One reason that NL Texas Hold’em has become popular worldwide is the element of bluffing. While bluffing is a part of all forms of poker, NL Hold’em takes that to the next level. Being able to pull off well-executed bluffs at the right time is the difference between being a “good player” and being great.
Of course, there are times when you just shouldn’t bluff, as it will usually result in disaster. Today we look at seven ways not to bluff in Texas Hold’em.
Shake, Shake, Shake, Señora!
If you have a tendency to shake or make any type of nervous movement when you’re under stress, then bluffing is going to be difficult for you. Some players will begin to exhibit a noticeable shake or some other type of nervous behavior due to the adrenaline running through their veins. If you’re one of these players, then you want to limit your bluffing frequency and work on controlling your physical responses.
Bluffing Because She’s a Girl
While this sounds dumb to some of us, there are still many players out there holding to the old beliefs about women in poker. They think they are not as skillful as male players and do not have the guts to call down a big bluff. Some will go out of their way to bluff a woman because they think she will only call with the nuts.
The problem with this thinking is that poker is no longer a male dominated sport and in many areas, women have advantage over their male counterparts. When you’re running a bluff against a female opponent, you better have a better reason than “because she is a girl.” Otherwise, you’re going to look stupid when she correctly calls you down for a large portion or your entire stack.
Bluffing to Try and Change Your Luck
You just lost a monster hand or you’ve lost several pots in a row and you are bemoaning your luck. It’s time to try a bluff to see if you can change your luck, right? Wrong!
When you try to run a bluff after losing a monster pot or after a string of losses, players are going to assume that you’re on tilt. Chances are that you might be because why else are you still playing after getting your teeth kicked in.
You’re going to get called down by your opponent unless they just completely miss the board and have junk as a starting hand. There’s a good chance you will be called down correctly by a wide variety of hands.
If you want to play a big pot after a big loss or losing streak, make sure you’ve got a hand. Otherwise, just hand over your wallet to your opponent’s now and save the Christmas rush.
You Bluff Like You’re Scared
Uh oh, I don’t have a hand. What do I do? I know! I’ll bluff here but I don’t want to risk much, so maybe I’ll bet the size of the blinds or twice as much. That’s aggressive right? Keep thinking that if you want, but odds are you’re setting yourself up to get stacked.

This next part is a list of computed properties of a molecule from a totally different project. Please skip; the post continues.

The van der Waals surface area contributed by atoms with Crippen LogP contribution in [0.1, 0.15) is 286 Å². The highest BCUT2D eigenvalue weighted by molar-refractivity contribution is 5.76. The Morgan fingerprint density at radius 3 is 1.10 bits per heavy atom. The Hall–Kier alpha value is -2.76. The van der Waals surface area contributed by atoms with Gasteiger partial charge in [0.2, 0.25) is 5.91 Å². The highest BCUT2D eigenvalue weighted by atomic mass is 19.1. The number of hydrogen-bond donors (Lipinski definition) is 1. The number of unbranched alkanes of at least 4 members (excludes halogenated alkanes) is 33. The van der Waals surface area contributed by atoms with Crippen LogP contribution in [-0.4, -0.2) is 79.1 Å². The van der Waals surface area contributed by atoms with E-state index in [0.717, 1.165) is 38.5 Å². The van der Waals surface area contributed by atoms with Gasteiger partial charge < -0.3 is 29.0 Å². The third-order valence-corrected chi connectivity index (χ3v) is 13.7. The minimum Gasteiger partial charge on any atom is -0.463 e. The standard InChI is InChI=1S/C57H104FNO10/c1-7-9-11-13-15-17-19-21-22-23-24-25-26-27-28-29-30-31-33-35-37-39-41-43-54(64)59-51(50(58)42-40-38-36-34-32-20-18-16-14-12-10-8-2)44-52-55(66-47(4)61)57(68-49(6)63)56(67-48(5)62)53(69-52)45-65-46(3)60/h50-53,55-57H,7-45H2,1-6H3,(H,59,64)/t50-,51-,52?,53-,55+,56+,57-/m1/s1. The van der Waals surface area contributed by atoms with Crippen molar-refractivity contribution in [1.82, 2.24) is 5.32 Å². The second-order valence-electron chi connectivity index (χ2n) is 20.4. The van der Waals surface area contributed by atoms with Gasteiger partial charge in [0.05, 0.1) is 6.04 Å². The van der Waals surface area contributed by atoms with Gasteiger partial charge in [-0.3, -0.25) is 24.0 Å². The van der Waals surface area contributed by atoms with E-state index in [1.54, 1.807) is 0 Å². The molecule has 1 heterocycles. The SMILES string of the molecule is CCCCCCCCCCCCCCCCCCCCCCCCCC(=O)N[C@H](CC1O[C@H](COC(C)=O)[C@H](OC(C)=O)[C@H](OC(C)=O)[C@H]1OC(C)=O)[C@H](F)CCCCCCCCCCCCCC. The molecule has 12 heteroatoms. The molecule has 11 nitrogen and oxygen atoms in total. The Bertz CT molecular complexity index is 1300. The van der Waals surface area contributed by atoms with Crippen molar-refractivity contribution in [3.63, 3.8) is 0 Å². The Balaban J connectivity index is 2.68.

One big reason that a bluff fails is that a person bets as if they’re scared to lose chips. They put out a smallish bet thinking that will be enough to scare someone off when in many cases they are just pricing that player into the pot.
You want to make a large enough bet to push drawing hands and weak holdings out of the pot. When you make an appropriately sized bet and get called, this gives you information on what you’re opponent has and you can make the decision to continue with the bluff on later streets if applicable.
Pricing your opponents into the pot will result in them hitting their draws or getting lucky and catching on the turn or river. Then your bluff will turn into a large pot for your opponent, and it will be all your fault.
When You Suck at Acting
Ever played with that one guy that you can tell what he has nearly every hand because he wears his emotions on his sleeve? Hell, this player could wear a Nixon mask and you could still pick up tells because he just cannot act.
This player is the type where their poker face gives away their hand. When they have a big hand, they are completely silent and try not to move or even breathe. Otherwise, they are animated in one way or another. They may talk too much, study the board too much hoping they can hit their draw or they may randomly check out everything at the table.
Many players of this type will be easy to spot and they usually don’t realize how much information they are giving away. If you find that ever bluff you are running is failing, find someone you trust and have them watch your game. Odds are they are going to tell you that you suck at acting.
You’re a Limp Fish
You decided to limp into the pot pre-flop or checked your option in the big blind. The flop is relatively harmless and you decide to bluff. We guess you don’t like money then. While it is true that players miss the flop a large portion of the time, you telegraphed to the table that you hand isn’t all that great. Odds are it still isn’t that great.
When you bluff into a pot after limping in or checking your option from the big blind, the chance that someone calls you down increases, as they know you didn’t have much of a starting hand. This chance increases even more if you don’t have a tendency to show down tricky hands like sets, etc. Remember that if you’re hand is worth a limp, it should be worth a raise. If it isn’t, it probably isn’t worth a bluff either.
When Players Don’t Believe Your BS
You decide to run what you feel was a skillful bluff only to have someone call you down. This is a horrible feeling and a horrible time to try and run another bluff. Nobody is going to believe your BS for a while.
Now is the time to channel your inner Allen Kessler rather than your inner Daniel Negreanu. Rock up for a while and let your opponents forget that failed bluff. Then try again later when they are likely to believe you and when you don’t make some of the other mistakes listed above.